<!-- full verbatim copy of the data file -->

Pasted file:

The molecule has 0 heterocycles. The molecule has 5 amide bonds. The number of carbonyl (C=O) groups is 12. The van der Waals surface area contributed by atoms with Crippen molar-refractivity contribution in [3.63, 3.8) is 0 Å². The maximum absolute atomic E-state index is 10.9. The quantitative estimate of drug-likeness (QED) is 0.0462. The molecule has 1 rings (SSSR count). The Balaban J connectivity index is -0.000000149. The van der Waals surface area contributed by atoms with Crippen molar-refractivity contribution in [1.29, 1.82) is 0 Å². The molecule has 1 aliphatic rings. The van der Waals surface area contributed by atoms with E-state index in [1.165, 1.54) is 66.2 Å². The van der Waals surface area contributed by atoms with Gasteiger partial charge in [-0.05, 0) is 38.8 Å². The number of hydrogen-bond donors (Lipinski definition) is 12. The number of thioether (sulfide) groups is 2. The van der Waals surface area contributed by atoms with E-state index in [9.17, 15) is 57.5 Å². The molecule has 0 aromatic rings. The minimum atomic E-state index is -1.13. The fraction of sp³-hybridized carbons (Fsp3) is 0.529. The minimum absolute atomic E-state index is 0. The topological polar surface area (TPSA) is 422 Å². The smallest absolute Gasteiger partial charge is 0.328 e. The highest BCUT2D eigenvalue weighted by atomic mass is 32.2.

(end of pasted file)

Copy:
The molecule has 0 heterocycles. The molecule has 5 amide bonds. The number of carbonyl (C=O) groups is 12. The van der Waals surface area contributed by atoms with Crippen molar-refractivity contribution in [3.63, 3.8) is 0 Å². The maximum absolute atomic E-state index is 10.9. The quantitative estimate of drug-likeness (QED) is 0.0462. The molecule has 1 rings (SSSR count). The Balaban J connectivity index is -0.000000149. The van der Waals surface area contributed by atoms with Crippen molar-refractivity contribution in [1.29, 1.82) is 0 Å². The molecule has 1 aliphatic rings. The van der Waals surface area contributed by atoms with E-state index in [1.165, 1.54) is 66.2 Å². The van der Waals surface area contributed by atoms with Gasteiger partial charge in [-0.05, 0) is 38.8 Å². The number of hydrogen-bond donors (Lipinski definition) is 12. The number of thioether (sulfide) groups is 2. The van der Waals surface area contributed by atoms with E-state index in [9.17, 15) is 57.5 Å². The molecule has 0 aromatic rings. The minimum atomic E-state index is -1.13. The fraction of sp³-hybridized carbons (Fsp3) is 0.529. The minimum absolute atomic E-state index is 0. The topological polar surface area (TPSA) is 422 Å². The smallest absolute Gasteiger partial charge is 0.328 e. The highest BCUT2D eigenvalue weighted by atomic mass is 32.2.